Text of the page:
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Wednesday, October 28, 2020

Modi govt sets up panel to consider declassification of Netaji Subash Chandra Bose files

Sources said among nearly 90 classified files relating to Bose, around 27 are with the MEA while rest with the Prime Minister's Office.

By: Press Trust of India Written by Vijaita Singh | New Delhi | Updated: April 16, 2015 7:32:10 am
Subhas Chandra Bose, Netaji, Nehru, Congress, BJP, Subhash Chandra Bose, snooping on kin, india news, nation news, national news There is no file related to the freedom fighter with the Home Ministry as all have already been declassified and handed over to the National Archives. (Source: Express archives)

The NDA government has constituted a committee to examine the provisions of the Official Secrets Act (OSA), framed by the British in 1923, in the light of the Right To Information Act (RTI), amid growing clamour to declassify the files related Netaji Subhas Chandra Bose.

The first meeting of the panel, which consists of Secretaries of Home, Law and Personnel, would be held Thursday. Even though the contents of the cases registered under the OSA do not come under the purview of the RTI, the government has been making attempts to bring a harmony between the two, especially in cases that are more than 20 years old and files of which can be declassified.

A senior government official said the committee would examine certain provisions of the OSA and the RTI Act and whether and how many old official files could be declassified. He, however, maintained the move had nothing to do specifically with the files pertaining to Netaji.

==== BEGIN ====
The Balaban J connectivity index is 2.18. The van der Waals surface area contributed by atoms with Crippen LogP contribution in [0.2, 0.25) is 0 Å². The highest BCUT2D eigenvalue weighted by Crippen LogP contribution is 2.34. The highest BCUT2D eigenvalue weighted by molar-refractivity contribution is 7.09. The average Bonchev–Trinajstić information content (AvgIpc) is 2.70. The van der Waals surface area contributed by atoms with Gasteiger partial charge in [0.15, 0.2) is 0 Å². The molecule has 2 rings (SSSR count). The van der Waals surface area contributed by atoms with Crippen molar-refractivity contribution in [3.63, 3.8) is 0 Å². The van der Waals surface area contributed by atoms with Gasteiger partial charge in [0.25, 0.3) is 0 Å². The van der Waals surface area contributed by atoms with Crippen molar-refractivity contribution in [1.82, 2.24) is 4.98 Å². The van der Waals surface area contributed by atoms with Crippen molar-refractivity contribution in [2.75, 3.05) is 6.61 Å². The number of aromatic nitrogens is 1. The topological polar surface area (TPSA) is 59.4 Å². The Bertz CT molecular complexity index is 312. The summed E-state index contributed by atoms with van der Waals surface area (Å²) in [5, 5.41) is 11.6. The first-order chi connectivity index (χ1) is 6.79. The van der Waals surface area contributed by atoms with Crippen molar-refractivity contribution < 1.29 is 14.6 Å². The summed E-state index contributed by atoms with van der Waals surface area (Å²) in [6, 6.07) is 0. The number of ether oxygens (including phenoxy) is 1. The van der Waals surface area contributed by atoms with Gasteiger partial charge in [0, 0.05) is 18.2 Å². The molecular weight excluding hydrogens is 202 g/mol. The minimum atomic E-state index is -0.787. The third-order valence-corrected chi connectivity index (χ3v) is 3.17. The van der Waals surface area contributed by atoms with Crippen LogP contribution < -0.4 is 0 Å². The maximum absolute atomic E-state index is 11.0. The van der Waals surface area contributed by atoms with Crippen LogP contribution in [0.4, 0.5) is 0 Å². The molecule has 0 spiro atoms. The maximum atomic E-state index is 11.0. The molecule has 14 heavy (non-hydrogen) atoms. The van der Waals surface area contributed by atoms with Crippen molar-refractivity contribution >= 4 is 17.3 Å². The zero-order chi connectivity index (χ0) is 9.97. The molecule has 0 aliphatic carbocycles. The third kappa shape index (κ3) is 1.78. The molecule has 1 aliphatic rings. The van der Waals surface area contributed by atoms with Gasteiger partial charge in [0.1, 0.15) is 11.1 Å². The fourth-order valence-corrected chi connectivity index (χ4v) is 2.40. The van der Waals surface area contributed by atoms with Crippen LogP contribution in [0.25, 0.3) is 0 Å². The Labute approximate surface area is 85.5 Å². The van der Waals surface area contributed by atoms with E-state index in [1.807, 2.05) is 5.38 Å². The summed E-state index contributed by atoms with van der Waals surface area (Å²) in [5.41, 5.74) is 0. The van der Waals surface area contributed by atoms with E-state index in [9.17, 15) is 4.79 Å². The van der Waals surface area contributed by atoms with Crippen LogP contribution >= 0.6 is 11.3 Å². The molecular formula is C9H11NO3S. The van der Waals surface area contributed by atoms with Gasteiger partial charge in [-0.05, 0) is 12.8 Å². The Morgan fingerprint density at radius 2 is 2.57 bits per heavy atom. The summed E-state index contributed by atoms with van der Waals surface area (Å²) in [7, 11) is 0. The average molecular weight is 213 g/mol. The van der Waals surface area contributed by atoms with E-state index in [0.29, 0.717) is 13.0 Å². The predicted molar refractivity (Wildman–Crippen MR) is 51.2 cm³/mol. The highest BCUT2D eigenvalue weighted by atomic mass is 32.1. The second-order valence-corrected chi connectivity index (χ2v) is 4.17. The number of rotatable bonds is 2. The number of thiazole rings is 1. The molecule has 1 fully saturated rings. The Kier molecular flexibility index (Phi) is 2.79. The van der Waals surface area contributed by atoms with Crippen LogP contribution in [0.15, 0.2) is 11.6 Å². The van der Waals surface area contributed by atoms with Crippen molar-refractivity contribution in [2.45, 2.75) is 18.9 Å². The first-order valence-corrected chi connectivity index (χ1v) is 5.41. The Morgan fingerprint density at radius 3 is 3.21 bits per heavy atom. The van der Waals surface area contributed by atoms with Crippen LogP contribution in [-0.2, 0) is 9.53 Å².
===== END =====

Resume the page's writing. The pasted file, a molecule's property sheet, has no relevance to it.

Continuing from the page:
Former chief information commissioner M M Ansari, however, slammed the government’s move and said: “There is a 40 per cent rejection of cases filed under the RTI by the public authorities. What do they want to achieve by bring a harmony between the two? Section 8 of the RTI already exists and exempts the authorities from revealing anything, which they feel is against the national security. This is another attempt to stifle the RTI movement.”

Ansari said a harmony could have been reached, had there been a conflict between the two. “There is no conflict between the two Acts, they are different. It is a serious attempt to water down the provisions of the Right to Information movement… RTI activists across the country are already suffocating,” said Ansari.

The OSA enacted in 1923 has not been amended even once. During the UPA government’s time, attempts were made amend the OSA after a group of ministers (GoM) recommended for it. The MHA had then opposed the move, saying the Act had stood the test of time. In 2006, the UPA government begun a process to review the anti-espionage law when the first report of the Second Administrative Reforms Commission on the RTI sought repeal of the Act and insertion of a new chapter in the National Security Act to deal with espionage.

The recommendations were forwarded to the GoM headed President Pranab Mukherjee, then a Union minister, which accepted 62 suggestions, but rejected repeal of the OSA. It, however, was in favour of amendment to the OSA, so that it could not be used in a blanket way to stall information under the RTI.

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